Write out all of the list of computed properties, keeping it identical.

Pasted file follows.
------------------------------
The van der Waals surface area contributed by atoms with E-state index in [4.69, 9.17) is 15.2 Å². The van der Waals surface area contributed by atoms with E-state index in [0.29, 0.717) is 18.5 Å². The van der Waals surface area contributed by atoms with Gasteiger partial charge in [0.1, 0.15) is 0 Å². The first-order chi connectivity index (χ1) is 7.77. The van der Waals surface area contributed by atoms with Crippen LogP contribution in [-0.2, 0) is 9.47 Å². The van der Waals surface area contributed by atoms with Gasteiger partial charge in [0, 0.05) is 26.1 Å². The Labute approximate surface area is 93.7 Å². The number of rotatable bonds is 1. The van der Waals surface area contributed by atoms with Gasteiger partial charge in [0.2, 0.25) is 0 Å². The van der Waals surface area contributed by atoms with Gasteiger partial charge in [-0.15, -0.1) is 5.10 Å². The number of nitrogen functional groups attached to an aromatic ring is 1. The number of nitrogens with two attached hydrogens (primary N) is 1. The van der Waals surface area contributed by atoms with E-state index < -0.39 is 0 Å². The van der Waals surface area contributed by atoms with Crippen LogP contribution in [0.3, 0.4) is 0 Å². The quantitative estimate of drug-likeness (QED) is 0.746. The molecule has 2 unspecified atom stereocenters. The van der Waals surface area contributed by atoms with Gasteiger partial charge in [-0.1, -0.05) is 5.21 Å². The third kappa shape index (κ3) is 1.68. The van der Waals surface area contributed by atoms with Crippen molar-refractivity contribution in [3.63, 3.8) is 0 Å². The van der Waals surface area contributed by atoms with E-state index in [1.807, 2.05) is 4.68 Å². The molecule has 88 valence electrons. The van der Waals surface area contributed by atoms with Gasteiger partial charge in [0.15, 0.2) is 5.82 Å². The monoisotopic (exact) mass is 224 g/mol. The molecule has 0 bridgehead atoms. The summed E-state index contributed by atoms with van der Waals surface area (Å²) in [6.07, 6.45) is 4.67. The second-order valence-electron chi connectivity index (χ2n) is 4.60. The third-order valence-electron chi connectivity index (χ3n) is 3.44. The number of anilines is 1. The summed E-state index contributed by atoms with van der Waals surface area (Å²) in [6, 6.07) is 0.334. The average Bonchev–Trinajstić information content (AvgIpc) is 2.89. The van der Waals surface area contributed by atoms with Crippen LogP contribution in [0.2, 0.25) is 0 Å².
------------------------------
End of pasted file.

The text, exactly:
The van der Waals surface area contributed by atoms with E-state index in [4.69, 9.17) is 15.2 Å². The van der Waals surface area contributed by atoms with E-state index in [0.29, 0.717) is 18.5 Å². The van der Waals surface area contributed by atoms with Gasteiger partial charge in [0.1, 0.15) is 0 Å². The first-order chi connectivity index (χ1) is 7.77. The van der Waals surface area contributed by atoms with Crippen LogP contribution in [-0.2, 0) is 9.47 Å². The van der Waals surface area contributed by atoms with Gasteiger partial charge in [0, 0.05) is 26.1 Å². The Labute approximate surface area is 93.7 Å². The number of rotatable bonds is 1. The van der Waals surface area contributed by atoms with Gasteiger partial charge in [0.2, 0.25) is 0 Å². The van der Waals surface area contributed by atoms with Gasteiger partial charge in [-0.15, -0.1) is 5.10 Å². The number of nitrogen functional groups attached to an aromatic ring is 1. The number of nitrogens with two attached hydrogens (primary N) is 1. The van der Waals surface area contributed by atoms with E-state index < -0.39 is 0 Å². The van der Waals surface area contributed by atoms with Crippen LogP contribution in [0.3, 0.4) is 0 Å². The quantitative estimate of drug-likeness (QED) is 0.746. The molecule has 2 unspecified atom stereocenters. The van der Waals surface area contributed by atoms with Gasteiger partial charge in [-0.1, -0.05) is 5.21 Å². The third kappa shape index (κ3) is 1.68. The van der Waals surface area contributed by atoms with Crippen molar-refractivity contribution in [3.63, 3.8) is 0 Å². The van der Waals surface area contributed by atoms with E-state index in [1.807, 2.05) is 4.68 Å². The molecule has 88 valence electrons. The van der Waals surface area contributed by atoms with Gasteiger partial charge in [0.15, 0.2) is 5.82 Å². The monoisotopic (exact) mass is 224 g/mol. The molecule has 0 bridgehead atoms. The summed E-state index contributed by atoms with van der Waals surface area (Å²) in [6.07, 6.45) is 4.67. The second-order valence-electron chi connectivity index (χ2n) is 4.60. The third-order valence-electron chi connectivity index (χ3n) is 3.44. The number of anilines is 1. The summed E-state index contributed by atoms with van der Waals surface area (Å²) in [6, 6.07) is 0.334. The average Bonchev–Trinajstić information content (AvgIpc) is 2.89. The van der Waals surface area contributed by atoms with Crippen LogP contribution in [0.2, 0.25) is 0 Å².